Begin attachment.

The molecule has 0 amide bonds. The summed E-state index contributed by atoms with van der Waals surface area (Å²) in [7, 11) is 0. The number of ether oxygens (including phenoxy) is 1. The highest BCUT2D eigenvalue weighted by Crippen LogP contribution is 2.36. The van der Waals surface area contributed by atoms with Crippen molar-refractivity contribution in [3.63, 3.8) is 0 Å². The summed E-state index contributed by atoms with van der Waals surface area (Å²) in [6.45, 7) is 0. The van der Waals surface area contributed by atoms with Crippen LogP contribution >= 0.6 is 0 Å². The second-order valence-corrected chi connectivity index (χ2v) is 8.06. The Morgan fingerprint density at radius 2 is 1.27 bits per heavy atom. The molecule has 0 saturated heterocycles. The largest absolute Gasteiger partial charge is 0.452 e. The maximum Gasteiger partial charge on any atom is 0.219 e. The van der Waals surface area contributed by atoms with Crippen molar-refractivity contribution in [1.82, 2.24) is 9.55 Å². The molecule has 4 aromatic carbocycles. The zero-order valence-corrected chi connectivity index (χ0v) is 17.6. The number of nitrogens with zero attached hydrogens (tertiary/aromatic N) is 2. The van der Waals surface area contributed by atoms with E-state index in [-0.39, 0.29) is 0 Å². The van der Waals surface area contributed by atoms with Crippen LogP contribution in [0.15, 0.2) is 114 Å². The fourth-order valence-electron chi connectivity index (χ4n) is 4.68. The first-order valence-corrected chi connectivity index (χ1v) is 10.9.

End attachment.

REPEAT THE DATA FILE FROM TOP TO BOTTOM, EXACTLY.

The molecule has 0 amide bonds. The summed E-state index contributed by atoms with van der Waals surface area (Å²) in [7, 11) is 0. The number of ether oxygens (including phenoxy) is 1. The highest BCUT2D eigenvalue weighted by Crippen LogP contribution is 2.36. The van der Waals surface area contributed by atoms with Crippen molar-refractivity contribution in [3.63, 3.8) is 0 Å². The summed E-state index contributed by atoms with van der Waals surface area (Å²) in [6.45, 7) is 0. The van der Waals surface area contributed by atoms with Crippen LogP contribution >= 0.6 is 0 Å². The second-order valence-corrected chi connectivity index (χ2v) is 8.06. The Morgan fingerprint density at radius 2 is 1.27 bits per heavy atom. The molecule has 0 saturated heterocycles. The largest absolute Gasteiger partial charge is 0.452 e. The maximum Gasteiger partial charge on any atom is 0.219 e. The van der Waals surface area contributed by atoms with Crippen molar-refractivity contribution in [1.82, 2.24) is 9.55 Å². The molecule has 4 aromatic carbocycles. The zero-order valence-corrected chi connectivity index (χ0v) is 17.6. The number of nitrogens with zero attached hydrogens (tertiary/aromatic N) is 2. The van der Waals surface area contributed by atoms with E-state index in [-0.39, 0.29) is 0 Å². The van der Waals surface area contributed by atoms with Crippen LogP contribution in [0.15, 0.2) is 114 Å². The fourth-order valence-electron chi connectivity index (χ4n) is 4.68. The first-order valence-corrected chi connectivity index (χ1v) is 10.9.